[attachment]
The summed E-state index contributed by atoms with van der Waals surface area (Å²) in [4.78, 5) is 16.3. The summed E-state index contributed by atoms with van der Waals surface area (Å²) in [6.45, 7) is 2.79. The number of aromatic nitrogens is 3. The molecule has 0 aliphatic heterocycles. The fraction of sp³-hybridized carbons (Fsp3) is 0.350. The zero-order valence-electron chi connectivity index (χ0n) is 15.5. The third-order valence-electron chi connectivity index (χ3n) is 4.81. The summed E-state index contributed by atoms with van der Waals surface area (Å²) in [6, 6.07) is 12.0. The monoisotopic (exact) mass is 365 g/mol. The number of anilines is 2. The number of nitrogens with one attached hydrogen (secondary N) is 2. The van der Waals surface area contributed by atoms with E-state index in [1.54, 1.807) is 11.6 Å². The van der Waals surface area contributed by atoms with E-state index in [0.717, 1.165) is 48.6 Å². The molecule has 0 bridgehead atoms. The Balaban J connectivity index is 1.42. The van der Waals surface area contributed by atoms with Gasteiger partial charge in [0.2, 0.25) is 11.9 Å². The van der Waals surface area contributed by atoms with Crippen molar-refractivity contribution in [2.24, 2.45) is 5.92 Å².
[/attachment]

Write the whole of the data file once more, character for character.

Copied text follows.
The summed E-state index contributed by atoms with van der Waals surface area (Å²) in [4.78, 5) is 16.3. The summed E-state index contributed by atoms with van der Waals surface area (Å²) in [6.45, 7) is 2.79. The number of aromatic nitrogens is 3. The molecule has 0 aliphatic heterocycles. The fraction of sp³-hybridized carbons (Fsp3) is 0.350. The zero-order valence-electron chi connectivity index (χ0n) is 15.5. The third-order valence-electron chi connectivity index (χ3n) is 4.81. The summed E-state index contributed by atoms with van der Waals surface area (Å²) in [6, 6.07) is 12.0. The monoisotopic (exact) mass is 365 g/mol. The number of anilines is 2. The number of nitrogens with one attached hydrogen (secondary N) is 2. The van der Waals surface area contributed by atoms with E-state index in [1.54, 1.807) is 11.6 Å². The van der Waals surface area contributed by atoms with E-state index in [0.717, 1.165) is 48.6 Å². The molecule has 0 bridgehead atoms. The Balaban J connectivity index is 1.42. The van der Waals surface area contributed by atoms with Gasteiger partial charge in [0.2, 0.25) is 11.9 Å². The van der Waals surface area contributed by atoms with Crippen molar-refractivity contribution in [2.24, 2.45) is 5.92 Å².